WGHS has two robotics teams and two robotics classes in which students can learn how to design, create and maneuver robots.
The robotics classes are first and second hour, and are co-taught by Frank Mandernach and Tom O’Toole.
The teams are divided into Black and Orange teams, which are decided at the beginning of the year by advisors Margaret Skouby, Jeanette Hencken and Nicholas Kirschman.
The teams meet Tuesday and Thursday from 3 p.m.-5 p.m. and Saturdays from 12 p.m.-4 p.m. in the robotics room in the industrial tech area. During this time period, they prepare for tournaments where the teams compete with different schools and individuals who are not credited with any schools.
“They [the teams] are registered as US First FTC, which stands for First Tech Challenge Robotics Teams. That means that they have a challenge that they are given, multiple challenges, where they design and build a robot around the challenge,” Hencken said.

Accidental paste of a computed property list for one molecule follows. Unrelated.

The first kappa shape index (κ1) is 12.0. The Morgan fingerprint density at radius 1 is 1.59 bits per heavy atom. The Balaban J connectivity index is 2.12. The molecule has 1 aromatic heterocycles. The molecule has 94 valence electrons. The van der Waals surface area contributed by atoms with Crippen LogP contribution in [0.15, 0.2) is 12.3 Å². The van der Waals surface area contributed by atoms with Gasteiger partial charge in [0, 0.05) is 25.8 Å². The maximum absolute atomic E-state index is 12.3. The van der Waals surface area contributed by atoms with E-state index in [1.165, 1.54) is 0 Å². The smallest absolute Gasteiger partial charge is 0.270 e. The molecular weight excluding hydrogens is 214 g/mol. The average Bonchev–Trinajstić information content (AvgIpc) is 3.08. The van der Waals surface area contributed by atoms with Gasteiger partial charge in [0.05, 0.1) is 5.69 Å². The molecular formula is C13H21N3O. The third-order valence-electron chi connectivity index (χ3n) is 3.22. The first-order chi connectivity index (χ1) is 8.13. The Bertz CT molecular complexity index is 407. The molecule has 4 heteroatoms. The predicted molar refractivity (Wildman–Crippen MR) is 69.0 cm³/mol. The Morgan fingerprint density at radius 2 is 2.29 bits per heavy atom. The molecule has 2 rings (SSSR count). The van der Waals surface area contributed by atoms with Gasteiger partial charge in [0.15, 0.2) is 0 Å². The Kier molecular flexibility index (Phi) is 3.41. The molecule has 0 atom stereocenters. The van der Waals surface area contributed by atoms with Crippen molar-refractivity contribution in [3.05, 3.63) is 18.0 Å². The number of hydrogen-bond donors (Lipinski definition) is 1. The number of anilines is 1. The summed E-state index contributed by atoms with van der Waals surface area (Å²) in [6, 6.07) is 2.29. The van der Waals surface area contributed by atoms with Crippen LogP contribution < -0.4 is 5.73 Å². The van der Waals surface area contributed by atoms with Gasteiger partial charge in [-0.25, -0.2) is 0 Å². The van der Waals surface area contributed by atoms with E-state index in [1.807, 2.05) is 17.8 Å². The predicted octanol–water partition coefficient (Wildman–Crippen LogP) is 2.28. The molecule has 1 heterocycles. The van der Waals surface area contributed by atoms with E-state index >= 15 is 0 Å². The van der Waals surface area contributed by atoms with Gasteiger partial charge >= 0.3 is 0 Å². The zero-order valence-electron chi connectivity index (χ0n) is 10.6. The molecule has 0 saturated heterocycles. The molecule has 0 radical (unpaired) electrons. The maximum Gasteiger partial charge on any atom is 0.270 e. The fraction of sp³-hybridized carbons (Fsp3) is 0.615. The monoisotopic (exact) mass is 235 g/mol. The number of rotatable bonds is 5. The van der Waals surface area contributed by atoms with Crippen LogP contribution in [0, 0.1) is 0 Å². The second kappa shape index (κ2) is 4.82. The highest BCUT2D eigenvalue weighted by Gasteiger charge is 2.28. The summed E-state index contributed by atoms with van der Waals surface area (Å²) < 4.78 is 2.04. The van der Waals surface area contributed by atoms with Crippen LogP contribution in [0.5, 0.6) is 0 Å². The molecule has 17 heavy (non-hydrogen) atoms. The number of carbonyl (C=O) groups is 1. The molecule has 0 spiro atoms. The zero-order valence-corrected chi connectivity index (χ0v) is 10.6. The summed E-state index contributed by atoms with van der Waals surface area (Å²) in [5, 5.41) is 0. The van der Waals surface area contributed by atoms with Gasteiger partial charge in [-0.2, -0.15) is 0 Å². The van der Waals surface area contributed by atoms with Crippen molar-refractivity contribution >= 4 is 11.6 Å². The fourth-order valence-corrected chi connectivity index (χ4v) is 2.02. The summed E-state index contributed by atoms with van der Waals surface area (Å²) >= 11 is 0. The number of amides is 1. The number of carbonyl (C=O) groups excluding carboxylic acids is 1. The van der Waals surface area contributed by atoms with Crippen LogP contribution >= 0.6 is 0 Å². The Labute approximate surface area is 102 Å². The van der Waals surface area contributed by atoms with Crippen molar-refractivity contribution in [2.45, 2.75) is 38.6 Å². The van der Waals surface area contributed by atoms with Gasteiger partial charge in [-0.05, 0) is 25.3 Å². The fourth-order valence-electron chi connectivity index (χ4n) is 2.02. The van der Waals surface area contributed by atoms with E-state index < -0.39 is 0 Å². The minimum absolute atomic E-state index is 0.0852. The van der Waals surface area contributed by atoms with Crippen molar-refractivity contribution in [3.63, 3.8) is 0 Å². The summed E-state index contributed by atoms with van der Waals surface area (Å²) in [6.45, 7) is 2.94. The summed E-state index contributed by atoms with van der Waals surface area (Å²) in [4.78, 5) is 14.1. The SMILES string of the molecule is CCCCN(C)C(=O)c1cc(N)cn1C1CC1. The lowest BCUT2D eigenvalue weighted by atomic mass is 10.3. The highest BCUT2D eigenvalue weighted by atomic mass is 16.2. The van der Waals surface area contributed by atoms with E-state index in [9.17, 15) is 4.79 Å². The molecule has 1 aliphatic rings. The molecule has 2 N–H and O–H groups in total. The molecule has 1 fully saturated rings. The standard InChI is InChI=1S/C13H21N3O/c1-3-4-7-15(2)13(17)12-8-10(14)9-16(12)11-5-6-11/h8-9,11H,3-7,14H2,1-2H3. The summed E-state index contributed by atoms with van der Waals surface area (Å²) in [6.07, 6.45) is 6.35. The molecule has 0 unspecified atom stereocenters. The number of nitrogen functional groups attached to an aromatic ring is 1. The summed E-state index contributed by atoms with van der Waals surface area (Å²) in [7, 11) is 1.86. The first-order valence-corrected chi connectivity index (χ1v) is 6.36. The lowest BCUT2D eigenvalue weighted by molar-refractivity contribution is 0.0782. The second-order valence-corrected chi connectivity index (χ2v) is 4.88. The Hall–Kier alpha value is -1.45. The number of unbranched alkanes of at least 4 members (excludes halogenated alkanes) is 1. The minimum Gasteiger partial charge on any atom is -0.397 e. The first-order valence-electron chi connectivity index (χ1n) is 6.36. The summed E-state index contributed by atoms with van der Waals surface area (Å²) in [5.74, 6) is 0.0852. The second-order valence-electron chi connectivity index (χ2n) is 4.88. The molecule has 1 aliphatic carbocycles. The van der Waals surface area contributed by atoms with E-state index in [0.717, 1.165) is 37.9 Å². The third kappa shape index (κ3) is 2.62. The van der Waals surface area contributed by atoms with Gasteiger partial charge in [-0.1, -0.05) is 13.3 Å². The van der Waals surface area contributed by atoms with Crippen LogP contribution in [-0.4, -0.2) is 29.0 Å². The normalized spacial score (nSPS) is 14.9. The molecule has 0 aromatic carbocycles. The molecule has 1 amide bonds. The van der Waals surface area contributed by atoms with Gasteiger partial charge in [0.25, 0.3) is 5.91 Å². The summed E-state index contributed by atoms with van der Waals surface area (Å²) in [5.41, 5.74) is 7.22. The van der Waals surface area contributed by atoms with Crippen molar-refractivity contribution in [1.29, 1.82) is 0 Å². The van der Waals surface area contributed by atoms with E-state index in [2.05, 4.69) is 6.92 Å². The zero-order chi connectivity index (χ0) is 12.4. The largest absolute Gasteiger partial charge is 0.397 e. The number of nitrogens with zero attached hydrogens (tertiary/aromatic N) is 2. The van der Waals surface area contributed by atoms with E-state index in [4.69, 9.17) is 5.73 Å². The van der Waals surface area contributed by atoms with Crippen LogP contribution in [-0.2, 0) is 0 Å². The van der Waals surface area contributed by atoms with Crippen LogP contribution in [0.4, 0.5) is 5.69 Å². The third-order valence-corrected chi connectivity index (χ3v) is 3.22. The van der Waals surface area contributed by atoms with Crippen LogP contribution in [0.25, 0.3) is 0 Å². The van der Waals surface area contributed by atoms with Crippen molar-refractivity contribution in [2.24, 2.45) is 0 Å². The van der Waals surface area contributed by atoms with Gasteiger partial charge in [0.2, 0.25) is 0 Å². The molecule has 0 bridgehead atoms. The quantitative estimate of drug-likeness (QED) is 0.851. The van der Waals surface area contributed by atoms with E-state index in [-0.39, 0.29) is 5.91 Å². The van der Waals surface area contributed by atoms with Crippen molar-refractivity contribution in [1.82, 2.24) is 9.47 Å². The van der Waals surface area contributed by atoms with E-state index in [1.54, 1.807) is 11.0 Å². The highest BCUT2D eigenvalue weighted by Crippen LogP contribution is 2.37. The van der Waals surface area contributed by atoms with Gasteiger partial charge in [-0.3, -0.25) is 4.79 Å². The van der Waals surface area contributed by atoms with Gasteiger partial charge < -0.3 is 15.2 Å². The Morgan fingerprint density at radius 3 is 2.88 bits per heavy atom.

In competitions, the Statesbots robot teams pair up with a robot team from another school to battle against two other robot teams. At competition the teams are judged on more than just how well their robots perform, but also the process it took to get to build the robot and the size and look of the robot.
By being judged, all teams earn points and can advance to the next level of competition to earn trophies throughout all levels of competition until teams reach the Robotics World Championship, which has been held in St. Louis for the past five years.
The Black Statesbots is unofficially ran by senior Prem Rao and junior Ben Leinehan, but within this team, there are smaller sub-teams for wiring, programing, building, etc, which are typically ran by upperclassman who are teaching the underclassman the tricks of the trade.
This team has participated in multiple qualifiers, one being at Meramec right after WGHS got back from winter break.
Seniors Mike McPherson, Colin Gilker and Ryley Wilson lead the Orange Team, which also participated in multiple qualifiers one being the weekend of Feb. 18, in Rolla.
“I really enjoy competition, as exhausting as it is, and despite the fact by the end of the day you’re running on adrenaline and jolly ranchers alone…In all honestly I really like the meetings because we just sit in the robotics room, take our shoes off and have fun,” Wilson said.
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